Nigerian Military Explains Why It is Not Winning the War Against Boko Haram
The Nigerian military at the weekend identified mobility and intelligence gathering as two recurring obstacles standing between them and victory over the terrorists in the country, even as some foreign powers led by France are set to storm the Sambisa forest to smoke out the insurgents and set free the abducted Chibok girls.
Although countries like the US and UK have been pointing accusing finger at the federal government as responsible for the delay in their coming to Nigeria’s aid in the ongoing counter-insurgency operation, a top military officer has faulted the claim, disclosing that what some of them are interested in is the contracts of arm and ammunition instead of supporting them where their help is needed.
“We welcome the support of the international community in our counter-insurgency operations. Their support has been long overdue; most of them had been playing lip service to the support which we have been asking for all these years. What interests them most is the contracts.
“But let me make it clear to Nigerians and the whole world: we have no problem of personnel and strategies but only in mobility. Mobility is the only panacea that can bring to an end the terrorist activities in the country,” a serving general disclosed. “We would have crushed those criminals within three months. Give us 30 powerful aircraft and see us bringing the terrorists to their kneels. We have all that is needed to overcome them but the mobility. That is our main problem… It is true that some natives are not giving out useful information that would be helpful; instead they give misleading information, primarily to wane us down. Our troops are going round the affected areas and often these people are giving out information about the movement of our troops to the insurgents. You could understand them since they know them by their names but they have forgotten that these people are killing them and destroying their property in the name of fighting the government.”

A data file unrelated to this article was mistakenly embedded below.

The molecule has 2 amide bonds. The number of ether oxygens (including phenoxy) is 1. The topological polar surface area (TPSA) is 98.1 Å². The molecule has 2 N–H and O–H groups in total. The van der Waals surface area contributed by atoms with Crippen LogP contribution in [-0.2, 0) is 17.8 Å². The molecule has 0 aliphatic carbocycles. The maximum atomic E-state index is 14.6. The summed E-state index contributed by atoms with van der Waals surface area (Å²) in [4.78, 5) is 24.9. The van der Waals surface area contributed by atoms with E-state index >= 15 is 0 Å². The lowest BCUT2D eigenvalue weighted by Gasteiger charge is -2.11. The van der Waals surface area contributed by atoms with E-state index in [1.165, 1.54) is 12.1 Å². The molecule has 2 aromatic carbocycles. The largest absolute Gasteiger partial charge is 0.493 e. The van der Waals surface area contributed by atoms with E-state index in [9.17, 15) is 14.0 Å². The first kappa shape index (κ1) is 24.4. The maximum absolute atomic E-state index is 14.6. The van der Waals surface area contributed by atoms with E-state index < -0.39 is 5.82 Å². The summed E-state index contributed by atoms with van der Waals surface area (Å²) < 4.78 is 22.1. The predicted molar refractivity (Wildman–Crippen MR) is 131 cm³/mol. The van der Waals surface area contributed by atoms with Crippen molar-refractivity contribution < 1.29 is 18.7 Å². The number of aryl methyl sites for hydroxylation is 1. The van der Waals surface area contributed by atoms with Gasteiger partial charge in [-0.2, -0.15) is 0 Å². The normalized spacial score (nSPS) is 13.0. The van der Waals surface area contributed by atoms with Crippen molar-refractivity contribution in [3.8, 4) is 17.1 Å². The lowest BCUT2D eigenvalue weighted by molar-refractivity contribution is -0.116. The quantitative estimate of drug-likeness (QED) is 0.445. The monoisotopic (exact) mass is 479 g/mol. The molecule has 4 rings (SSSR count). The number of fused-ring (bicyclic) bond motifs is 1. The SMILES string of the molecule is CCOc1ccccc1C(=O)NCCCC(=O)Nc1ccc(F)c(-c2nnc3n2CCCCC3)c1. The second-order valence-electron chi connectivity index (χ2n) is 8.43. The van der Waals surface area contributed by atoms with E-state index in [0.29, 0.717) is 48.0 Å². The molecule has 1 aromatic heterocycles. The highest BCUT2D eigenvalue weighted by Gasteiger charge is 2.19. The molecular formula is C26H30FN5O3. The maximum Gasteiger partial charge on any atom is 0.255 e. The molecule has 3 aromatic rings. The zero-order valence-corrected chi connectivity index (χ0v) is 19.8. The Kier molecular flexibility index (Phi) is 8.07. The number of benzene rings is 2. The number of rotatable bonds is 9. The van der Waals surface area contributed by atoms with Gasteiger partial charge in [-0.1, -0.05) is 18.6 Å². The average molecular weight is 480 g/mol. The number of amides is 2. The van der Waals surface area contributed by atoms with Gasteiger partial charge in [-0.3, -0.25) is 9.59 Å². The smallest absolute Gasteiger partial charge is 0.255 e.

On the abduction of the Chibok girls, he regretted the failure of the people in the area to alert them and wondered how the school management “allowed the school open for the examination without carrying us along”.
“Even after they had abducted those innocent girls (forget about that lies doing the rounds that we were alerted four hours before the incident, nobody did), if we had sufficient mobility, it is a thing of using air power since they had ambushed our troops on land. This is why we are saying, all these countries that are ready and willing to support us should just give us their support in mobility and in the next three months, the terrorists become history,” he said.
On intelligence gathering, he acknowledged the inter-agencies’ co-operation but believed those concerned could do more.
“Intelligence gathering is very essential. We the military are in the battle field; it is the information that is available to us that we make use of. Maybe the foreign assistance too could also cover this. We need the support of the people in the affected states to work with us. They should be assisting us with adequate and correct information.”
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